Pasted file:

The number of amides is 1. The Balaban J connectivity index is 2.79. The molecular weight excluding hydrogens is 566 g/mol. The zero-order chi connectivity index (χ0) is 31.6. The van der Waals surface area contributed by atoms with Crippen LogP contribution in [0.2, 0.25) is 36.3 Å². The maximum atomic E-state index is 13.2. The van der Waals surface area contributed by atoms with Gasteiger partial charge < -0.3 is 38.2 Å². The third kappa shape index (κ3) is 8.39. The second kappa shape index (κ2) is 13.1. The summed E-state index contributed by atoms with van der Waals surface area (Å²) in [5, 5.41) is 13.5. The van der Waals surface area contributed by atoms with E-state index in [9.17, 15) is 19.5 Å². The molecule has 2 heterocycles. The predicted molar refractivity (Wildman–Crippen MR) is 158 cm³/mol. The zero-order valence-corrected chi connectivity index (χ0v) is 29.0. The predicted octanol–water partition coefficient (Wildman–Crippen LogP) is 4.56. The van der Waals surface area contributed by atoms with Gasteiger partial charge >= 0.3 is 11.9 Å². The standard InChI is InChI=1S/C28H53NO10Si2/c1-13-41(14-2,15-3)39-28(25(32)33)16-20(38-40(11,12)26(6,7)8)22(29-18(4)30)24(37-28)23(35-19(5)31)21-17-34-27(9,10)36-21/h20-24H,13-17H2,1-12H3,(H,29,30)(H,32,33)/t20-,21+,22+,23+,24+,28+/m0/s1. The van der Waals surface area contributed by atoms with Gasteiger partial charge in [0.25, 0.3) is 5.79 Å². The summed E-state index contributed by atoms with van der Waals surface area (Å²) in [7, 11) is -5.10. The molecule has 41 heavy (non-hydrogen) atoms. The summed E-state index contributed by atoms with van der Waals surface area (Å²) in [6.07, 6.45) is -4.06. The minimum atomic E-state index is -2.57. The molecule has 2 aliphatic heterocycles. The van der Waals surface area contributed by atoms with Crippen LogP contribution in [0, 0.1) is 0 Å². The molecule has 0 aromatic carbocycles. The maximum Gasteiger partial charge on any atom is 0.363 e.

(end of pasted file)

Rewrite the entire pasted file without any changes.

The number of amides is 1. The Balaban J connectivity index is 2.79. The molecular weight excluding hydrogens is 566 g/mol. The zero-order chi connectivity index (χ0) is 31.6. The van der Waals surface area contributed by atoms with Crippen LogP contribution in [0.2, 0.25) is 36.3 Å². The maximum atomic E-state index is 13.2. The van der Waals surface area contributed by atoms with Gasteiger partial charge < -0.3 is 38.2 Å². The third kappa shape index (κ3) is 8.39. The second kappa shape index (κ2) is 13.1. The summed E-state index contributed by atoms with van der Waals surface area (Å²) in [5, 5.41) is 13.5. The van der Waals surface area contributed by atoms with E-state index in [9.17, 15) is 19.5 Å². The molecule has 2 heterocycles. The predicted molar refractivity (Wildman–Crippen MR) is 158 cm³/mol. The zero-order valence-corrected chi connectivity index (χ0v) is 29.0. The predicted octanol–water partition coefficient (Wildman–Crippen LogP) is 4.56. The van der Waals surface area contributed by atoms with Gasteiger partial charge >= 0.3 is 11.9 Å². The standard InChI is InChI=1S/C28H53NO10Si2/c1-13-41(14-2,15-3)39-28(25(32)33)16-20(38-40(11,12)26(6,7)8)22(29-18(4)30)24(37-28)23(35-19(5)31)21-17-34-27(9,10)36-21/h20-24H,13-17H2,1-12H3,(H,29,30)(H,32,33)/t20-,21+,22+,23+,24+,28+/m0/s1. The van der Waals surface area contributed by atoms with Gasteiger partial charge in [0.25, 0.3) is 5.79 Å². The summed E-state index contributed by atoms with van der Waals surface area (Å²) in [7, 11) is -5.10. The molecule has 41 heavy (non-hydrogen) atoms. The summed E-state index contributed by atoms with van der Waals surface area (Å²) in [6.07, 6.45) is -4.06. The minimum atomic E-state index is -2.57. The molecule has 2 aliphatic heterocycles. The van der Waals surface area contributed by atoms with Crippen LogP contribution in [0, 0.1) is 0 Å². The molecule has 0 aromatic carbocycles. The maximum Gasteiger partial charge on any atom is 0.363 e.